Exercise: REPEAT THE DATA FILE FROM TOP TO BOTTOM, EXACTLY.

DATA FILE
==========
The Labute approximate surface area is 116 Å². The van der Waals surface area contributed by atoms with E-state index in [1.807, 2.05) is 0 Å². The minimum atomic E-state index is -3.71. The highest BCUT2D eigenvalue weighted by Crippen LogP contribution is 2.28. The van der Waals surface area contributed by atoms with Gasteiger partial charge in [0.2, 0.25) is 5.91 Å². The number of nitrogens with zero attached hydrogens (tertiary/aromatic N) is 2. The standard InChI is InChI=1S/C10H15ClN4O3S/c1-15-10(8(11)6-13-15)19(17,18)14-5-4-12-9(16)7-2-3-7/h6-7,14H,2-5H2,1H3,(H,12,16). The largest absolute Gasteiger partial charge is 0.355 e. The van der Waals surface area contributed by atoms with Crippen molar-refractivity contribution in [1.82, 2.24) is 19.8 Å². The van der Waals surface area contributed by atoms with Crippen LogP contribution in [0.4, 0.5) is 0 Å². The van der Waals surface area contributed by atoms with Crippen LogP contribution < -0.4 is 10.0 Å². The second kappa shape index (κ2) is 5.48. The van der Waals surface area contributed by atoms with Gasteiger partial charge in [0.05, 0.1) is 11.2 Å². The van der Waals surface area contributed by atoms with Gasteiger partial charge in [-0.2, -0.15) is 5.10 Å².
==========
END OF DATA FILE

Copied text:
The Labute approximate surface area is 116 Å². The van der Waals surface area contributed by atoms with E-state index in [1.807, 2.05) is 0 Å². The minimum atomic E-state index is -3.71. The highest BCUT2D eigenvalue weighted by Crippen LogP contribution is 2.28. The van der Waals surface area contributed by atoms with Gasteiger partial charge in [0.2, 0.25) is 5.91 Å². The number of nitrogens with zero attached hydrogens (tertiary/aromatic N) is 2. The standard InChI is InChI=1S/C10H15ClN4O3S/c1-15-10(8(11)6-13-15)19(17,18)14-5-4-12-9(16)7-2-3-7/h6-7,14H,2-5H2,1H3,(H,12,16). The largest absolute Gasteiger partial charge is 0.355 e. The van der Waals surface area contributed by atoms with Crippen molar-refractivity contribution in [1.82, 2.24) is 19.8 Å². The van der Waals surface area contributed by atoms with Crippen LogP contribution in [0.4, 0.5) is 0 Å². The van der Waals surface area contributed by atoms with Crippen LogP contribution < -0.4 is 10.0 Å². The second kappa shape index (κ2) is 5.48. The van der Waals surface area contributed by atoms with Gasteiger partial charge in [0.05, 0.1) is 11.2 Å². The van der Waals surface area contributed by atoms with Gasteiger partial charge in [-0.2, -0.15) is 5.10 Å².